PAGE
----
During the next few weeks, animal managers, veterinarians and behaviorists will wish farewell to dozens of endangered animals that will return to their native Florida habitat after spending weeks, months or even years with members of the Disney team. The animals range from a tiny, 11-ounce endangered rodent to a recently rehabilitated four-pound sea turtle to an eight-foot, 828-pound manatee. Whether flippers or feet, the common thread is that each one has received top-notch care as a reflection of Disney’s commitment to animal conservation and wildlife rehabilitation.

CRACKING THE CODE ON WOODRAT LOVE
Most recently, the animal care team collaborated with the U.S. Fish and Wildlife Service and Lowry Park Zoo on the first-ever reintroduction of 14 Key Largo woodrats to the Crocodile Lake National Wildlife Refuge in South Florida. The woodrats were bred at both Disney’s Animal Kingdom and Lowry Park Zoo in Tampa as part of a recovery plan to augment the existing population found only in Key Largo. Scientists estimate that this native species has dwindled to about 500 after years of habitat loss, drought and the invasion of non-native animal species, such as the Burmese python.

“Although small in size, the Key Largo woodrat plays a larger role in the circle of life,” according to Anne Savage, senior conservation biologist at Disney’s Animal Kingdom. “Through diligent study, we may be able to link these tiny rodents to the distribution of essential sources of food for other animals. That activity could facilitate the growth of fungus, trees and other fauna. That’s an important reason to be concerned about saving them.”

Prior to their release at Crocodile Lake National Wildlife Refuge, the Key Largo woodrats were placed in individual enclosures with nest structures designed and built by refuge volunteers.  Supplemental food was provided for nearly a week while conservation biologists observed the animals in their new environment and felt comfortable removing the animals’ protective enclosures. Each animal has been fitted with radio-collared transmitter which will help scientists track their movements once released.

Breeding this elusive species was a challenge since scientists had very little information about social structure, reproductive biology or ecology. Through diligent research, Disney animal experts studied the behavior of this nocturnal animal and found ways to successfully breed 30 of the native species. Since June 2006, 18 litters have been born in Disney’s colony with litter size ranging from one to three pups.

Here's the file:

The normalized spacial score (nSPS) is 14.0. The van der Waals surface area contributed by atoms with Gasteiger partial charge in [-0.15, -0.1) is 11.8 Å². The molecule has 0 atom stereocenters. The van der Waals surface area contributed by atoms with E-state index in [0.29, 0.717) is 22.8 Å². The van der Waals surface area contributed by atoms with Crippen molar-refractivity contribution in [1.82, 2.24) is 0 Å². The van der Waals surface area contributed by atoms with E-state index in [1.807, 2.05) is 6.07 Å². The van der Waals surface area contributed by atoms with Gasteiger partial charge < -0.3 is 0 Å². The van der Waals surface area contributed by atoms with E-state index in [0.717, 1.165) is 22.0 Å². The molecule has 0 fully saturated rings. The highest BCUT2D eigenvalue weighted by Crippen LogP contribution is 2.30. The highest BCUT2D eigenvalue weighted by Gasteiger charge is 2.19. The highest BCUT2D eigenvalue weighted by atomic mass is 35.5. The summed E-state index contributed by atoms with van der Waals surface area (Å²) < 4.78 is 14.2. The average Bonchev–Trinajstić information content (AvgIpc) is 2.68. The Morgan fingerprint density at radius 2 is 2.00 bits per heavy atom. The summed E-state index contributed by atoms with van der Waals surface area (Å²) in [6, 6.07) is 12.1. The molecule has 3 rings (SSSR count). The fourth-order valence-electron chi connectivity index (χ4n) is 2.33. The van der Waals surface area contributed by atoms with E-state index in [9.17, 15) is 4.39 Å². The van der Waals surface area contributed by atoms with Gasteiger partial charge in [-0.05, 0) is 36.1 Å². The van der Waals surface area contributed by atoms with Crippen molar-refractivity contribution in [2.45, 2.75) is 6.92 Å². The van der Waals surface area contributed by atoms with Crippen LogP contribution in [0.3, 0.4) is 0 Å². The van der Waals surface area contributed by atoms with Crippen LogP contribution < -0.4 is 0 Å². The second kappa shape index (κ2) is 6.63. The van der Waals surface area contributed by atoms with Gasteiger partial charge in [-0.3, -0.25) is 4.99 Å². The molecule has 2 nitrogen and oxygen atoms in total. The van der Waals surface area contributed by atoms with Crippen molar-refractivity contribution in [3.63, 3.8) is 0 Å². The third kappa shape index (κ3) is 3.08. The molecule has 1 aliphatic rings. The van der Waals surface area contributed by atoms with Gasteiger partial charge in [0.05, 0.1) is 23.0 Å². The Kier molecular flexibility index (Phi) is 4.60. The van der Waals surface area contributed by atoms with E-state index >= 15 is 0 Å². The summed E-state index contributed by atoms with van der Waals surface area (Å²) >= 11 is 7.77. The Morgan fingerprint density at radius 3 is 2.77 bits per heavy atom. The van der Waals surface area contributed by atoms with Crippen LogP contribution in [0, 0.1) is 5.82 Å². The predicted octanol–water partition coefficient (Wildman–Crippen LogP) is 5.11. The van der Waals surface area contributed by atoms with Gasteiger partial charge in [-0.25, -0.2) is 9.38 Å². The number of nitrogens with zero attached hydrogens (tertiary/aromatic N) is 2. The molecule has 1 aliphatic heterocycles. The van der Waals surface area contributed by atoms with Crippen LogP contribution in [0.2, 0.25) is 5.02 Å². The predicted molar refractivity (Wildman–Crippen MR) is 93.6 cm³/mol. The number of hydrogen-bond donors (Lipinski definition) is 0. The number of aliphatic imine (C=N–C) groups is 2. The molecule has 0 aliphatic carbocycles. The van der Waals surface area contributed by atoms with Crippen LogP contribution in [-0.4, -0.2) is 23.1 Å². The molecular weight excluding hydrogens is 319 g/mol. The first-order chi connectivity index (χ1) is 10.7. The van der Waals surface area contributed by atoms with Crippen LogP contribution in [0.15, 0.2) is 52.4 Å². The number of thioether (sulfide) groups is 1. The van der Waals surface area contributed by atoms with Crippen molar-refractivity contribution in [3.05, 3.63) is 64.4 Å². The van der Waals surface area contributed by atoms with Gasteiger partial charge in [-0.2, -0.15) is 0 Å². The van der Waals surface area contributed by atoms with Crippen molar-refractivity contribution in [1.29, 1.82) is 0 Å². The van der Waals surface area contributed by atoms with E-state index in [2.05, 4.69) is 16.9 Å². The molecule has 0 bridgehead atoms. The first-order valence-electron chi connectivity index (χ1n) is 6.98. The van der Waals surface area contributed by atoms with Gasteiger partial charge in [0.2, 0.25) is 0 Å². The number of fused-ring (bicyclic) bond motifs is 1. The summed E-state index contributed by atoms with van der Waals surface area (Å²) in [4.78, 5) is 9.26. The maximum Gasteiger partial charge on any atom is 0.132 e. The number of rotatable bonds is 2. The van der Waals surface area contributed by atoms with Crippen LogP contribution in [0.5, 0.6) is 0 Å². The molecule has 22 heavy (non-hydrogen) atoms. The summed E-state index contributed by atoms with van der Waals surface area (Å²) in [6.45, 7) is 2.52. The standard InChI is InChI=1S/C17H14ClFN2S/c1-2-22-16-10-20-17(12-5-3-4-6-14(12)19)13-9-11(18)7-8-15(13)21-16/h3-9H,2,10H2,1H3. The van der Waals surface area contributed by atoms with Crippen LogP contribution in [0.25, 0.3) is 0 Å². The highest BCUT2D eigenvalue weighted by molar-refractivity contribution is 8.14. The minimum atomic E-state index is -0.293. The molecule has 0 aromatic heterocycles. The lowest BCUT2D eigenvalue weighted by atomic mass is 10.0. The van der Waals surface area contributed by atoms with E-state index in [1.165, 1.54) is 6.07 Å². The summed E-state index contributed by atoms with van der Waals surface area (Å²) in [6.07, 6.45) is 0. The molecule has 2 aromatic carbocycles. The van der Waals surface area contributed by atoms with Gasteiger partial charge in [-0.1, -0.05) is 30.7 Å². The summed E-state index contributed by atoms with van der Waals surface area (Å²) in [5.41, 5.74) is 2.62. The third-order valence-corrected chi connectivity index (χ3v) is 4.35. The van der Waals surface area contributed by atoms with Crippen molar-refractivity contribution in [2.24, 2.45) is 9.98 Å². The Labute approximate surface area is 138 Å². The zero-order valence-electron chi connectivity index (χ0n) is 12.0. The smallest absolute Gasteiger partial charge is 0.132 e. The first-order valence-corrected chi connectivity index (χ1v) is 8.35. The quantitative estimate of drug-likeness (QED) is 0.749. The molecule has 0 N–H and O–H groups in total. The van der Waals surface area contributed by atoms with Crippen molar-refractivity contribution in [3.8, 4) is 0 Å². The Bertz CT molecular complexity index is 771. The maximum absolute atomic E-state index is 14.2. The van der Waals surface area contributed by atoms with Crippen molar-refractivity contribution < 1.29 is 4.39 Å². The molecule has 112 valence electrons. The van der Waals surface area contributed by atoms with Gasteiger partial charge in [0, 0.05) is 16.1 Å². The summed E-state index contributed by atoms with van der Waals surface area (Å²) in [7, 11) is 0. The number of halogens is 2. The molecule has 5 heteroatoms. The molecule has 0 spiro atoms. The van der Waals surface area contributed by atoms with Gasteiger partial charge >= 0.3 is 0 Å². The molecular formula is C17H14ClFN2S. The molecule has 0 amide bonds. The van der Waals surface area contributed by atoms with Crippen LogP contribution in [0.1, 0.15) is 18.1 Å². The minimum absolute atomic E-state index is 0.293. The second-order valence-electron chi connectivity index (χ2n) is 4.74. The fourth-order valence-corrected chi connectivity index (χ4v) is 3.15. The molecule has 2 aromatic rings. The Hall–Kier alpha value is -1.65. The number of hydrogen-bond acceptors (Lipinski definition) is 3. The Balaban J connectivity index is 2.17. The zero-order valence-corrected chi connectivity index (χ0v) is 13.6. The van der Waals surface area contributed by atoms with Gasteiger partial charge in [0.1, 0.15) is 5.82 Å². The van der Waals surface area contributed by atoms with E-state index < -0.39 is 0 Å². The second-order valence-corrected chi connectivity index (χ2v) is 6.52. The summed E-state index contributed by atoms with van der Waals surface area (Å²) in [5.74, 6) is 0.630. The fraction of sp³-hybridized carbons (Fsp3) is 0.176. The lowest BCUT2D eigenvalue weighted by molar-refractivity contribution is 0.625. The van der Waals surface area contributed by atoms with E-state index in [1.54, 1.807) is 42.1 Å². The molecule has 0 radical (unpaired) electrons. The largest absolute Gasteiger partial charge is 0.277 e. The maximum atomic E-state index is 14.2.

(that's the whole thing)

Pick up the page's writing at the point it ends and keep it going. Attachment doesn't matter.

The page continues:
Aside from scientific discovery, researchers develop special attachments to many of the Key Largo woodrats. “It feels similar to sending children off to college,” said Savage. “As scientists, we hope the woodrats have cultivated the skills to survive on their own and they will be successful in their natural habitat. It’s exciting to be part of this conservation effort and see them move on to their next chapter.”

(more…)

Enjoyed this post? Share it!

 
 

Disney’s Key Largo Woodrat Recovery Program Receives Prestigious Award

LAKE BUENA VISTA, Fla., Sept. 23, 2009 – The Association of Zoos and Aquariums (AZA) recently recognized Disney’s Animal Programs for conservation efforts to help protect the endangered Key Largo woodrat. During the AZA’s annual conference, the team received the Edward H. Bean Significant Achievement Award, which recognizes programs that contribute to the reproductive success of a species.

Since 2005, Disney’s Animal Kingdom has been assisting the U.S. Fish and Wildlife Service in developing and implementing a recovery plan for the Key Largo woodrat, which is threatened by habitat loss along with an invasion of non-native animal species, such as the Burmese python.

Enjoyed this post? Share it!

 
 

International Veterinary Team Helps Swaziland Save Habitat and Help Control Elephant Population

Veterinarians Perform an Elephant Vasectomy

LAKE BUENA VISTA, Fla., Aug. 5, 2009 – Led by Disney’s Animal Programs, an international coalition of veterinarians from conservation groups, zoos, universities and private industry have returned from Africa after effectively sterilizing seven bull elephants in Swaziland’s Big Game Parks.

As a result of this effort, Swaziland wildlife officials will be able to better manage the elephant population in wildlife parks and reserves over the next decade.

Elephant overpopulation in wildlife parks and reserves in Swaziland and other southern Africa countries is a growing concern that can have devastating effects on the natural habitat as well as other animal species that live there. Wildlife officials in several countries are considering culling elephants in order to control the population growth. One of the ways to address this concern is with an innovative population management tool developed by an international veterinary team to help save habitat without harming elephants.

“Surgical vasectomy helps reduce elephant birth rates, while maintaining normal hormone levels and common elephant social behaviors,” according to veterinarian Dr. Mark Stetter, director of Animal Health at Disney’s Animal Programs. ”With this procedure, we’re pleased to help wildlife officials in Africa balance the need to provide quality elephant care with an eye toward sustaining the ecosystem for other native animals.”

(more…)

Enjoyed this post? Share it!

 
 

Disney Celebrates Rare White Rhino Birth in Uganda; Mom Born at Disney’s Animal Kingdom

Uganda’s first white rhino born in 27 years has a family tree with Disney roots. First-time mother Nande, a 10-year-old female white rhino born at Disney’s Animal Kingdom, gave birth June 24 to a healthy male calf at the Ziwa Sanctuary in Uganda after a 16-month gestation period. © Disney

Uganda’s first white rhino born in 27 years has a family tree with Disney roots. First-time mother Nande, a 10-year-old female white rhino born at Disney’s Animal Kingdom, gave birth June 24 to a healthy male calf at the Ziwa Sanctuary in Uganda after a 16-month gestation period. © Disney

LAKE BUENA VISTA, Fla., July 13, 2009 — Uganda’s first white rhino born in 27 years has a family tree with Disney roots.

First-time mother Nande, a 10-year-old female white rhino born at Disney’s Animal Kingdom, gave birth June 24 to a healthy male calf at the Ziwa Sanctuary in Uganda after a 16-month gestation period.

Enjoyed this post? Share it!